Liverpool Telescope Realuminised

The Liverpool Telescope's Primary Mirror
Credit: The LT Team

For the past two weeks the Liverpool Telescope has been out of operation while we realuminise the primary mirror.

Realuminisation is necessary because the reflective part of the mirror, an incredibly thin layer of aluminium on the mirror's glass body, degrades over time. Humidity and other contaminants, especially dust from the Sahara desert, damage the aluminium layer and reduces its overall reflectivity, which means the telescope's efficiency drops. Periodic cleaning only slows down this process, and after several years it's eventually better to take the aluminium off and put a fresh layer on. The LT's primary mirror is a precision-crafted disc of glass two metres in diameter and 20 cm thick, weighing 1.3 tonnes. Realuminising such a large and heavy piece of sensitive equipment without scratching it, or causing any damage at all, is a very complex procedure and takes two weeks to complete.

The processes over the course of two weeks are as follows:

1. Most of the instrumentation and control computers are mounted underneath the mirror. All of this equipment has to be removed, and then the back of the telescope is dismantled to provide access to the mirror.

2. The primary mirror is slid out from underneath the telescope within its mirror cell: the part of the telescope structure which supports the mirror. It is immediately covered in lint-free tissue to protect it and prevent dangerous reflections.

3. The mirror is carefully lifted off the mirror cell into a special padded transit box, and hoisted out of the top of the open enclosure to a waiting lorry. The lorry slowly and carefully takes the mirror the 500 metres to the aluminising plant at the neighbouring William Herschel Telescope (WHT).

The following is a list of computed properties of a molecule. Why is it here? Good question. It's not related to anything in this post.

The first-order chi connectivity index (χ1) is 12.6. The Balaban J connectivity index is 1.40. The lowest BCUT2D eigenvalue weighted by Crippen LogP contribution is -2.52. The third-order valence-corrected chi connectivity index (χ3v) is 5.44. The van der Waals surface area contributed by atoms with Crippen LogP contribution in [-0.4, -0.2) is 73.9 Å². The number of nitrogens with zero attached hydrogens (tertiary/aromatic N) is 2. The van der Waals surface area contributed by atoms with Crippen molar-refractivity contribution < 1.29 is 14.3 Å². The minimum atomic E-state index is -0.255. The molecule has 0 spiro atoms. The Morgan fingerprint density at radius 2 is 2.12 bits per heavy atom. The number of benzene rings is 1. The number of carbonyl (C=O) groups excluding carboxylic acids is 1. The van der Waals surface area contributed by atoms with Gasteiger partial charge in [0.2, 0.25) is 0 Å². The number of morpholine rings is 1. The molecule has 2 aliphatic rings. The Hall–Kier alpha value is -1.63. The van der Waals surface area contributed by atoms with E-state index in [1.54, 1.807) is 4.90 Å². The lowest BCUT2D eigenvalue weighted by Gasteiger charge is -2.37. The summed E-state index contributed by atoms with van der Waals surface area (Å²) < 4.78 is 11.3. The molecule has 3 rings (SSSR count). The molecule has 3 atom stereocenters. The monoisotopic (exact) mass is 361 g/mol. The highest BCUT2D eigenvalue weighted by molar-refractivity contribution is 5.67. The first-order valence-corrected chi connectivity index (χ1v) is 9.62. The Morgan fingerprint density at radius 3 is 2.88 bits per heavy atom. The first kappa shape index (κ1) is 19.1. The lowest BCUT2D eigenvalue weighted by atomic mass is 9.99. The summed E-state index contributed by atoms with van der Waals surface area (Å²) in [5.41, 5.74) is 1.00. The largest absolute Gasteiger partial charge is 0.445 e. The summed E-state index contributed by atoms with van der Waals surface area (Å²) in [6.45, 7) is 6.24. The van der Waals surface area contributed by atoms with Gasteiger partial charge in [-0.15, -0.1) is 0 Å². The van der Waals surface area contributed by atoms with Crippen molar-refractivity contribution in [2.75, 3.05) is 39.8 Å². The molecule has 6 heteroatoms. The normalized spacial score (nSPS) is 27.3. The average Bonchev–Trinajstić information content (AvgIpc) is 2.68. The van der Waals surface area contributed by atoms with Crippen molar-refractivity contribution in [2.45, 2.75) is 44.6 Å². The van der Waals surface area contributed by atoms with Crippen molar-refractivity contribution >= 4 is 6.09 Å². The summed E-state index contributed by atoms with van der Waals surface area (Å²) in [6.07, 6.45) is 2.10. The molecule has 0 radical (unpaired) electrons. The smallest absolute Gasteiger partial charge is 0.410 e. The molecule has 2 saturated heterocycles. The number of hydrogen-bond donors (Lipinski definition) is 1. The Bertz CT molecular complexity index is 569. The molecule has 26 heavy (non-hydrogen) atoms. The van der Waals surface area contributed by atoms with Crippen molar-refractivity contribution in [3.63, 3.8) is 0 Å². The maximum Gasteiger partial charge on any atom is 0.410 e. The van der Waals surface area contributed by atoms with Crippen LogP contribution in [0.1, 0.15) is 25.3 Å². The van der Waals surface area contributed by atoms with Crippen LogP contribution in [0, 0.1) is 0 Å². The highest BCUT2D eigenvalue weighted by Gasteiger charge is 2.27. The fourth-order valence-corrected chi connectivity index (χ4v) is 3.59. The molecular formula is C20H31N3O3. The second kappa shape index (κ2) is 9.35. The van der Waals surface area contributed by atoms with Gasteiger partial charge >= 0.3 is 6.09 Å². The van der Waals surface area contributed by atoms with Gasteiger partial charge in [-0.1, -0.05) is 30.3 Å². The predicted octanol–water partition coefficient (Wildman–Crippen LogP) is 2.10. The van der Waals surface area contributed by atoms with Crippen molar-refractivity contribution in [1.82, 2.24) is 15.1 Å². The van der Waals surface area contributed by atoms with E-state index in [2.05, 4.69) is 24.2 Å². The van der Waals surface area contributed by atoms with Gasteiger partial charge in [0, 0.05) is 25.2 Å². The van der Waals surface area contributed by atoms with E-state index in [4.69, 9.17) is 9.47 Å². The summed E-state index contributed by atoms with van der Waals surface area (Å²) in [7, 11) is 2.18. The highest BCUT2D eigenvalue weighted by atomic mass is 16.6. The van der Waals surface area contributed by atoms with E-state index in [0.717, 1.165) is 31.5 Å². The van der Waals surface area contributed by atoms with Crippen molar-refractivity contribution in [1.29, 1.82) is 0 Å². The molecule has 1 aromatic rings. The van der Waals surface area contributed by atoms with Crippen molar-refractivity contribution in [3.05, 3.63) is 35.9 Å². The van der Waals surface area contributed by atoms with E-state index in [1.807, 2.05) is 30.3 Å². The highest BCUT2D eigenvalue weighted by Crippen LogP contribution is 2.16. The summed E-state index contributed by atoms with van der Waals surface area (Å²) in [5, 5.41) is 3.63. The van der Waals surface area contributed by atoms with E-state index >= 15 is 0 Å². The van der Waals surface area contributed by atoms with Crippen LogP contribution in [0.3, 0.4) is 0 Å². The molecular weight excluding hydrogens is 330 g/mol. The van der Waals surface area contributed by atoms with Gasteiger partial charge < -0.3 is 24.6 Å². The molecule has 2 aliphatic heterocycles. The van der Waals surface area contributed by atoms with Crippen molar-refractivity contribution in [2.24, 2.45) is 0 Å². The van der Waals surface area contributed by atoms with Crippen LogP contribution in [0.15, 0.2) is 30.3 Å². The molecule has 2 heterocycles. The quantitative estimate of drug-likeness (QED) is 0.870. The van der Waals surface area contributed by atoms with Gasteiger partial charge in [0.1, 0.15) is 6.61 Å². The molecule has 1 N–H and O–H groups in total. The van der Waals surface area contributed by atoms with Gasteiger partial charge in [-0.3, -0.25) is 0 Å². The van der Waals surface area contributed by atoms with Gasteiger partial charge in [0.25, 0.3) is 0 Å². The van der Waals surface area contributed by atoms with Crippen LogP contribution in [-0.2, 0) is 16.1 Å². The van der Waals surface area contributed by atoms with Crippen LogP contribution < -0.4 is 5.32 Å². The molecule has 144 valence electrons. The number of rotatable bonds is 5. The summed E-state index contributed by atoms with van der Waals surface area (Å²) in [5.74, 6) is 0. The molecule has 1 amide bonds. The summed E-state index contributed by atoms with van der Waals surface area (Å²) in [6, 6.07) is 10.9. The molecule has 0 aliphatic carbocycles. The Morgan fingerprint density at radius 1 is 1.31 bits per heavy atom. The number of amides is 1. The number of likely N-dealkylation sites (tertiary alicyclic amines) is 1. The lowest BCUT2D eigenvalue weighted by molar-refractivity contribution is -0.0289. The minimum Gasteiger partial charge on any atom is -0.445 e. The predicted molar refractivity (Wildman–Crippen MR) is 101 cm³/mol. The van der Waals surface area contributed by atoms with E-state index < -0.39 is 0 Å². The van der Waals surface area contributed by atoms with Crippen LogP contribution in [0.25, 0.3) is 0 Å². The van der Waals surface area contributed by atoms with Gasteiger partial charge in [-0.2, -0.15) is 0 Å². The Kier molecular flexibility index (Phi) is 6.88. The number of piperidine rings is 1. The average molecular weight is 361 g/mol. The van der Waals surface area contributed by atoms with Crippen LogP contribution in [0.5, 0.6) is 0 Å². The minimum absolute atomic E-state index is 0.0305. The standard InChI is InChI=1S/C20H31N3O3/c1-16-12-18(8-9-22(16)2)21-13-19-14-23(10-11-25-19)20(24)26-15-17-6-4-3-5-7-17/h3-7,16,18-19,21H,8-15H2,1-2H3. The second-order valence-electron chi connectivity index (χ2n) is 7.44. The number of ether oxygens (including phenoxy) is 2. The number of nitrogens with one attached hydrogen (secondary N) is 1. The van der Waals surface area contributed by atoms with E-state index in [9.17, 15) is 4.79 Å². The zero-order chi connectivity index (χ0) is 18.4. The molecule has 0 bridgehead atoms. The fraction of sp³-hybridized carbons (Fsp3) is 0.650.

4. At the WHT, the mirror's aluminium layer is carefully removed with powerful acids, washed and carefully dried to ensure not a single speck of dust remains on the surface.

5. The mirror is then put in the WHT's aluminising vacuum chamber where a new layer of pure aluminium is carefully evaporated onto the surface. The new layer is as thin as gold leaf, about 350 aluminium atoms deep. It measures just 100 nanometres (0.0001 mm) thick, that's 160,000 times thinner than kitchen foil!

6. The mirror is repackaged and carefully transported back to the LT. There it is hoisted back through the open enclosure, unpacked, and refitted to the telescope.

7. All of the instrumentation is remounted on the telescope. A process of recommissioning then begins. Over several days and nights the telescope's engineering, optical and computer systems are all checked to make sure everything is in alignment and the telescope is able to run robotically again.

We're obviously very proud of the Liverpool Telescope, and, as this shows, very protective too!